# Computing the derivative: $\frac{\partial}{\partial x} \left\{ \int_0^t \int_{x - t + \eta}^{x + t - \eta} F(\xi,\eta) \,d\xi\, d\eta \right\}$

Let's say that $F$ is a nice well-behaved function. How would I compute the following derivative?

$$\frac{\partial}{\partial x} \left\{ \int\limits_0^t \int\limits_{x - t + \eta}^{x + t - \eta} F(\xi,\eta) \,d\xi \,d\eta \right\}$$

This is what I have so far:

$$= \int_0^t \frac{\partial}{\partial x} \left\{ \int\limits_{x - t + \eta}^{x + t - \eta} F(\xi,\eta) \, d\xi \right\} \, d\eta$$

$$= \int_0^t \left\{ F(x - t + \eta, \eta) + F(x + t - \eta, \eta) \right\} \, d\eta$$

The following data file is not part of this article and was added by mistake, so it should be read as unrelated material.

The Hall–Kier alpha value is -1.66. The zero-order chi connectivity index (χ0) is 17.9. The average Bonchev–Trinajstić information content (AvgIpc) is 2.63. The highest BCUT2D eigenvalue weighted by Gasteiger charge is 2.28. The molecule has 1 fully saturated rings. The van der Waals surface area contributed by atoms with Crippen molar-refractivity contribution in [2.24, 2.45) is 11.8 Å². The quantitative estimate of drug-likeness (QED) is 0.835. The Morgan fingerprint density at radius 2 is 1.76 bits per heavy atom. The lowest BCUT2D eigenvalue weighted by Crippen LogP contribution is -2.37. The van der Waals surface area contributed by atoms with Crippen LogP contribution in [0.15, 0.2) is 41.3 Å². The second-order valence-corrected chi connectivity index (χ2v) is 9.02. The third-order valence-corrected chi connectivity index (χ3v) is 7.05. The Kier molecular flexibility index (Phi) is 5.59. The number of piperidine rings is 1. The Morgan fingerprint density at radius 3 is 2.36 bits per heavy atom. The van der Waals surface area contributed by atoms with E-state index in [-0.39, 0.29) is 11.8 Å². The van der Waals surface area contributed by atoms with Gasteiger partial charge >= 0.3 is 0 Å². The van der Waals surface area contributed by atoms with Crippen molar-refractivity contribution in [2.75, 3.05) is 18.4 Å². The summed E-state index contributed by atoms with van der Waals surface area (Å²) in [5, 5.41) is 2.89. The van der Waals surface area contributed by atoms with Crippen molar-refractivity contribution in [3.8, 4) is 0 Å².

$$= \int_0^t F(x - t + \eta, \eta) \,d\eta + \int_0^t F(x + t - \eta, \eta) \, d\eta$$

Is this correct? Or am I missing a minus sign in there?

Since $$\frac{d}{dx}\int_a^x f(x) \, dx=f(x)$$ and $$\frac{d}{dx}\int_x^a f(x) \, dx=-\frac{d}{dx}\int_a^x f(x)=-f(x)$$ and similarly $$\frac{d}{dx}\int_a^{g(x)} f(x) \, dx=f(x)g'(x)$$
You should have, $$\frac{\partial}{\partial x} \left\{ \int\limits_{x - t + \eta}^{x + t - \eta} F(\xi,\eta) d\xi \right\}= \frac{\partial}{\partial x} \left\{ \int\limits_{x - t + \eta}^{0} F(\xi,\eta) d\xi + \int\limits_{0}^{x + t - \eta} F(\xi,\eta) d\xi \right\}\\ =-F(x - t + \eta,\eta) + F(x + t - \eta,\eta)= F(x + t - \eta,\eta)-F(x - t + \eta,\eta)$$ and therefore $$\frac{\partial}{\partial x} \left\{ \int\limits_{0}^{t} \int\limits_{x - t + \eta}^{x + t - \eta} F(\xi,\eta) d\xi d\eta \right\} =\int_0^t F(x + t - \eta,\eta)-F(x - t + \eta,\eta)d\eta$$